Sept. 7, 2007
By Mary Reed
Ohio University employees represented by AFSCME Local 1699 began informational picketing on the Athens campus Thursday to protest recent layoffs.
Off-duty workers gathered at three locations, including the Alumni Gate, to hand out flyers asking passersby to call President Roderick J. McDavis to voice support for bargaining-unit employees.
"We just feel that the cuts were unfair and the cuts will adversely affect the health, safety and welfare of our students," said Local 1699 President Dave Logan. He said bargaining-unit members are upset about a budget reallocation within Finance and Administration that resulted in additional administrative salaries.
"We understand their concern and frustration with the difficult budgetary decisions that have been made in building this year's budget," Vice President for Finance and Administration Bill Decatur said. "But those decisions reflect very important priorities of the university and the Division of Finance and Administration."
Decatur explained that this year's budget includes funding to address important campus safety needs, including adding three police officers and a safety and risk management position.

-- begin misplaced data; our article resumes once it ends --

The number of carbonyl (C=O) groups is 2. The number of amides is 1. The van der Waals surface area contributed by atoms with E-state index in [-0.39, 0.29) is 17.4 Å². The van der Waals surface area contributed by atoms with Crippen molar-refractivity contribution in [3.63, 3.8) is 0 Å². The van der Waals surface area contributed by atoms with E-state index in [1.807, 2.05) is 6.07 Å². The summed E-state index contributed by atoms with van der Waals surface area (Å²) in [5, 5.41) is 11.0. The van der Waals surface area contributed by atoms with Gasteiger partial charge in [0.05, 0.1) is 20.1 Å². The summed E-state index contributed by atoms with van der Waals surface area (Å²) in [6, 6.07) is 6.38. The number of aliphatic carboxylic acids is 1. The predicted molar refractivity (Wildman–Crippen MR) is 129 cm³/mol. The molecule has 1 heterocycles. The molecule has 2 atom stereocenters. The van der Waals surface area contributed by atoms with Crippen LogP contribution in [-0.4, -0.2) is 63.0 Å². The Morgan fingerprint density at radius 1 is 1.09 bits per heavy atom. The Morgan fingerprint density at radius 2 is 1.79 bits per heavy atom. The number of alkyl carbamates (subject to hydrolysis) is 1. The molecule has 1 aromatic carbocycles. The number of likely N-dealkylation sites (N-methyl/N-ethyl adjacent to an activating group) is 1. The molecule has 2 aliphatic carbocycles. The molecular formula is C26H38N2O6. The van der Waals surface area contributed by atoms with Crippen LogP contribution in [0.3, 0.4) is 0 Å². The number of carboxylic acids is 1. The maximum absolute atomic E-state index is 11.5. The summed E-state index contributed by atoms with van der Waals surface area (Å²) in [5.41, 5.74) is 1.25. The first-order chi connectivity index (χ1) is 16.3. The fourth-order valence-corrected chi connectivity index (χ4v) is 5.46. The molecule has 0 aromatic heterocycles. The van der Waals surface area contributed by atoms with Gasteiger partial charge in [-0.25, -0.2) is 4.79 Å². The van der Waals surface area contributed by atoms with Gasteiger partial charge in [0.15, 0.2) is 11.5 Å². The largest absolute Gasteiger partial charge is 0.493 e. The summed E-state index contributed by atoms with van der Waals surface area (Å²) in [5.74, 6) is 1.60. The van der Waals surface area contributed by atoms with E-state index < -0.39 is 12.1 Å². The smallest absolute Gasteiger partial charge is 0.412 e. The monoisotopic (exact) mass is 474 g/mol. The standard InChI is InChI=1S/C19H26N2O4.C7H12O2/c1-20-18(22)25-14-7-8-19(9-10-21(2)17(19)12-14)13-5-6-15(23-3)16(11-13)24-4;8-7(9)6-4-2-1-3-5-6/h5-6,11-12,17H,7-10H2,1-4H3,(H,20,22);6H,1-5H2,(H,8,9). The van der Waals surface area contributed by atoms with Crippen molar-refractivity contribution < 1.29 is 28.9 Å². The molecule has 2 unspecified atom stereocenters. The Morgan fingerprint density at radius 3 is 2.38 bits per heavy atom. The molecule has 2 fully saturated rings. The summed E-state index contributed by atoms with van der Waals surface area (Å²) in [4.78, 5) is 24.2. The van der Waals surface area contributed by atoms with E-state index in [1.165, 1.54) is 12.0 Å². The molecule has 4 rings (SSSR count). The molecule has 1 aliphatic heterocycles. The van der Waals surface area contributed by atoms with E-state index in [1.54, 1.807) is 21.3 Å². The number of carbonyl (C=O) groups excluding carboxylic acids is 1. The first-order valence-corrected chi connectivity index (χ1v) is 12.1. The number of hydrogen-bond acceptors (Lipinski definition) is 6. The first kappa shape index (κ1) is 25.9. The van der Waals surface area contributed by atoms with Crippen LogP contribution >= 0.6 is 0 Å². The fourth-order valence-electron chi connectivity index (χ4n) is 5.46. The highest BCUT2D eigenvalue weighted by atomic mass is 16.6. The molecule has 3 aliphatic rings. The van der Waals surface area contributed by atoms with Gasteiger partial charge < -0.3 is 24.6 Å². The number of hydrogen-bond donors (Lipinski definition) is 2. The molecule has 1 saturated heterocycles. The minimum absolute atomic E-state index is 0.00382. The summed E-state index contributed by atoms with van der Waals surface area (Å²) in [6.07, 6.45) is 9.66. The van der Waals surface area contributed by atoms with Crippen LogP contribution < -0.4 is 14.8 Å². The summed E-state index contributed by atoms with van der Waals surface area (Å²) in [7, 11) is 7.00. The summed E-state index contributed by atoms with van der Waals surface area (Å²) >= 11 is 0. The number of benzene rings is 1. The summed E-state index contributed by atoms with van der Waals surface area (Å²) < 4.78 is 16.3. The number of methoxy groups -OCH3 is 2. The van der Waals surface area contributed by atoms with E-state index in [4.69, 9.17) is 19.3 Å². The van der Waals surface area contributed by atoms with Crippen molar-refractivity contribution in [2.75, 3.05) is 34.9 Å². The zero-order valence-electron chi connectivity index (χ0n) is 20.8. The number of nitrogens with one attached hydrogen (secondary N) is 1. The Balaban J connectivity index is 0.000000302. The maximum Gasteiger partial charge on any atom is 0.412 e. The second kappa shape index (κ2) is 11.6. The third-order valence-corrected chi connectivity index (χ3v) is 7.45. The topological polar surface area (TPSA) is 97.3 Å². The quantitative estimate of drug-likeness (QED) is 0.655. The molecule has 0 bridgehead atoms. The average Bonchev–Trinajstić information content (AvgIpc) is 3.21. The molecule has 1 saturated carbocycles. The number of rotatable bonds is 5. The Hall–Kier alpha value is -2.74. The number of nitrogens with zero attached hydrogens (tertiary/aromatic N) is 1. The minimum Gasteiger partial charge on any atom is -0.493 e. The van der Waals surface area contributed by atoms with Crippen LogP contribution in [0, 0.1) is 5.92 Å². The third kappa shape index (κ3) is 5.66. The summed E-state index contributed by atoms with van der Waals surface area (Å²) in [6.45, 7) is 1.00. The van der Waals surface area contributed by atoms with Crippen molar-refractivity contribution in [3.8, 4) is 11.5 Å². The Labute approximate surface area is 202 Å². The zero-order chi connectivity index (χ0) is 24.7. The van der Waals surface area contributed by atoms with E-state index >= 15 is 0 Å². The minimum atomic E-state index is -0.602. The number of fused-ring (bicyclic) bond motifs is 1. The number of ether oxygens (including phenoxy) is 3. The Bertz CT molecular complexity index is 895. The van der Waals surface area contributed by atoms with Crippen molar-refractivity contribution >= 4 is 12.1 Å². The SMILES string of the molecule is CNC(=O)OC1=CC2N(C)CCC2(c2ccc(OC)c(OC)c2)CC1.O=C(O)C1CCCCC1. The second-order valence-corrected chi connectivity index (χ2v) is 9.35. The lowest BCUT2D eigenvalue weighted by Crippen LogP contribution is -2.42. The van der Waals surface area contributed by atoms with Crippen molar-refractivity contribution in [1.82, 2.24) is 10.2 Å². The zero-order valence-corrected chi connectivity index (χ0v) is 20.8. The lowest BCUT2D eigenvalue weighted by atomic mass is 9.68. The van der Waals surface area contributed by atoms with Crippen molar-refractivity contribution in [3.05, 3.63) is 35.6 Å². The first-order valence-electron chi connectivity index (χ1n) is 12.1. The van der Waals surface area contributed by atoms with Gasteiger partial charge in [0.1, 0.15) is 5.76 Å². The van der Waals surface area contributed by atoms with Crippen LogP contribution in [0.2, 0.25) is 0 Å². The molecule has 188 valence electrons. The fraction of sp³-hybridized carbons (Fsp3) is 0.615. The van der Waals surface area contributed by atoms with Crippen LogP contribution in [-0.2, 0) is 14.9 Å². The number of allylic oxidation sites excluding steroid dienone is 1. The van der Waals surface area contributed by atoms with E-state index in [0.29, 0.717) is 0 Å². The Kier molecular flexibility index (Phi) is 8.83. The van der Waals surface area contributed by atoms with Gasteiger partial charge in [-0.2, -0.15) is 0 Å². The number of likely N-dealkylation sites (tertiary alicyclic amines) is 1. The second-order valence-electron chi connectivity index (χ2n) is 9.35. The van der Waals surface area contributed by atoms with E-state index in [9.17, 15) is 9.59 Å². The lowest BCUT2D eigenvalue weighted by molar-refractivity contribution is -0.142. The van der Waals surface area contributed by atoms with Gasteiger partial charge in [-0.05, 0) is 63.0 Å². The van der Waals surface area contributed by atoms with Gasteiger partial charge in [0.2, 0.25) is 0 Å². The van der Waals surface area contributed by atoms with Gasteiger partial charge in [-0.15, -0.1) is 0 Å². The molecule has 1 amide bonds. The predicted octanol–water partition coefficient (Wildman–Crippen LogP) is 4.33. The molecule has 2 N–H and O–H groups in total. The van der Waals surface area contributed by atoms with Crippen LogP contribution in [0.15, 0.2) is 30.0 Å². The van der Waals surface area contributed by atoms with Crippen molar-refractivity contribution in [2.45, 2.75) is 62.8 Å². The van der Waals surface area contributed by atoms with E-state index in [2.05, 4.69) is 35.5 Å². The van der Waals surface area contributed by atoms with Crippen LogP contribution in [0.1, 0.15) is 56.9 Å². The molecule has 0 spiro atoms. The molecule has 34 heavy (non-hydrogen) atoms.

"There are reallocations universitywide to fund high-priority initiatives consistent with Vision OHIO priorities," he added.
Twenty-two maintenance and custodial positions with incumbents have been eliminated recently, but it is unclear how many people will actually lose their jobs after displacements and filling of vacancies. An additional eight vacant positions were eliminated. If additional relevant vacancies occur, affected employees will be recalled, according to the current collective-bargaining agreement.
According the University Human Resources, two of the 22 employees bid on and were awarded equivalent-paying positions. Nine exercised their displacement, or bumping, rights; two of the nine still face the choice of layoff or entering the utility worker classification. Of the 11 other employees, four have chosen to work in the lowest part-time classification, utility worker, and seven have chosen layoff.
Earlier in the summer, when the need to make layoffs was announced, Jim Kemper, associate vice president of finance and administration for human resources, told Outlook the decision was a difficult one.
"The university has experienced such immense loyalty and trust from its employees, and that makes this very hard," he said.
Director of Employee and Labor Relations Linda Lonsinger said the university is trying to do all that is possible to ease the transition. She credited AFSCME for making compromises in its contract that helped prevent even more layoffs.
The university as a whole faced a budget reduction of $2 million during the current fiscal year as a result of rising health care, utility and wage costs. In addition, fewer employees than expected opted for the Early Retirement Incentive Plan. Support units such as Finance and Administration, which includes the departments of the affected employees, must reduce spending by 1.76 percent this year. In addition to the mandated cuts, which totaled $532,000, the unit reallocated $770,000 to address significant needs, according to Decatur.